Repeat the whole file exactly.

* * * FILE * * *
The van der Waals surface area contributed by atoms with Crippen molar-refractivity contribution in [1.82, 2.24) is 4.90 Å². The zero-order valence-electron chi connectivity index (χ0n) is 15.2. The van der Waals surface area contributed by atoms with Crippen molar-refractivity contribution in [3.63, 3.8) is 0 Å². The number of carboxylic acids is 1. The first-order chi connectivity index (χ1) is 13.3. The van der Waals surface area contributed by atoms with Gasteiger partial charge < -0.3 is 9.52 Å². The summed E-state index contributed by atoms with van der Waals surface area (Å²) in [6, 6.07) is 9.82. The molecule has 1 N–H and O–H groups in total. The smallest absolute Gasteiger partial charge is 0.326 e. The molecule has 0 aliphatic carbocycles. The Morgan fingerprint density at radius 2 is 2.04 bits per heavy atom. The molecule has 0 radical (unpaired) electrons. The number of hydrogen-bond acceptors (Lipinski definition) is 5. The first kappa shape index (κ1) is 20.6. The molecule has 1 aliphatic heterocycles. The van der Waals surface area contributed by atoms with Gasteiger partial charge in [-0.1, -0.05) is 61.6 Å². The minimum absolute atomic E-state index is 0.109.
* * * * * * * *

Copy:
The van der Waals surface area contributed by atoms with Crippen molar-refractivity contribution in [1.82, 2.24) is 4.90 Å². The zero-order valence-electron chi connectivity index (χ0n) is 15.2. The van der Waals surface area contributed by atoms with Crippen molar-refractivity contribution in [3.63, 3.8) is 0 Å². The number of carboxylic acids is 1. The first-order chi connectivity index (χ1) is 13.3. The van der Waals surface area contributed by atoms with Gasteiger partial charge < -0.3 is 9.52 Å². The summed E-state index contributed by atoms with van der Waals surface area (Å²) in [6, 6.07) is 9.82. The molecule has 1 N–H and O–H groups in total. The smallest absolute Gasteiger partial charge is 0.326 e. The molecule has 0 aliphatic carbocycles. The Morgan fingerprint density at radius 2 is 2.04 bits per heavy atom. The molecule has 0 radical (unpaired) electrons. The number of hydrogen-bond acceptors (Lipinski definition) is 5. The first kappa shape index (κ1) is 20.6. The molecule has 1 aliphatic heterocycles. The van der Waals surface area contributed by atoms with Gasteiger partial charge in [-0.1, -0.05) is 61.6 Å². The minimum absolute atomic E-state index is 0.109.